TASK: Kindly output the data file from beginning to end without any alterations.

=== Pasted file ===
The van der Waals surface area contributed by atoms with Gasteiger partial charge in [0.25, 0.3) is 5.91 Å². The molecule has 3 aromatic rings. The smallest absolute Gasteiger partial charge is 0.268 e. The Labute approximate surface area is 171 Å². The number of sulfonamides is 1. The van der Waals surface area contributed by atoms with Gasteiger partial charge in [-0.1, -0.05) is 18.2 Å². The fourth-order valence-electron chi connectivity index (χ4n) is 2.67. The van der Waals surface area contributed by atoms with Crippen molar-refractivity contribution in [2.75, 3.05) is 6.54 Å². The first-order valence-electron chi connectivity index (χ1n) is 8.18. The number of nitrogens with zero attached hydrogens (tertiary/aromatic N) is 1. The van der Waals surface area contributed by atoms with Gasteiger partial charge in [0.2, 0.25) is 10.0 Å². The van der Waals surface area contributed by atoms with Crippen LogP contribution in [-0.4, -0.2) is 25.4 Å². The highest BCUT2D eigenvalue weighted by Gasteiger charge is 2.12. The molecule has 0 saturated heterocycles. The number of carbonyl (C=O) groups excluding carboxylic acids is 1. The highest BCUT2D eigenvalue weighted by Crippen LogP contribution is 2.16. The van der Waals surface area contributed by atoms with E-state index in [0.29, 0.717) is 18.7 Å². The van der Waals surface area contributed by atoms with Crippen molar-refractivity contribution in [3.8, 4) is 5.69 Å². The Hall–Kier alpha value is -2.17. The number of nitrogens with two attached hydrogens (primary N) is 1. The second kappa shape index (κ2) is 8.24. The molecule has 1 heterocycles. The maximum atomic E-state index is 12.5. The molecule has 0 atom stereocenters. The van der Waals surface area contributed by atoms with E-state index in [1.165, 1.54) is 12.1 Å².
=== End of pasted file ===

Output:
The van der Waals surface area contributed by atoms with Gasteiger partial charge in [0.25, 0.3) is 5.91 Å². The molecule has 3 aromatic rings. The smallest absolute Gasteiger partial charge is 0.268 e. The Labute approximate surface area is 171 Å². The number of sulfonamides is 1. The van der Waals surface area contributed by atoms with Gasteiger partial charge in [-0.1, -0.05) is 18.2 Å². The fourth-order valence-electron chi connectivity index (χ4n) is 2.67. The van der Waals surface area contributed by atoms with Crippen molar-refractivity contribution in [2.75, 3.05) is 6.54 Å². The first-order valence-electron chi connectivity index (χ1n) is 8.18. The number of nitrogens with zero attached hydrogens (tertiary/aromatic N) is 1. The van der Waals surface area contributed by atoms with Gasteiger partial charge in [0.2, 0.25) is 10.0 Å². The van der Waals surface area contributed by atoms with Crippen LogP contribution in [-0.4, -0.2) is 25.4 Å². The highest BCUT2D eigenvalue weighted by Gasteiger charge is 2.12. The molecule has 0 saturated heterocycles. The number of carbonyl (C=O) groups excluding carboxylic acids is 1. The highest BCUT2D eigenvalue weighted by Crippen LogP contribution is 2.16. The van der Waals surface area contributed by atoms with E-state index in [0.29, 0.717) is 18.7 Å². The van der Waals surface area contributed by atoms with Crippen molar-refractivity contribution in [3.8, 4) is 5.69 Å². The Hall–Kier alpha value is -2.17. The number of nitrogens with two attached hydrogens (primary N) is 1. The second kappa shape index (κ2) is 8.24. The molecule has 1 heterocycles. The maximum atomic E-state index is 12.5. The molecule has 0 atom stereocenters. The van der Waals surface area contributed by atoms with E-state index in [1.165, 1.54) is 12.1 Å².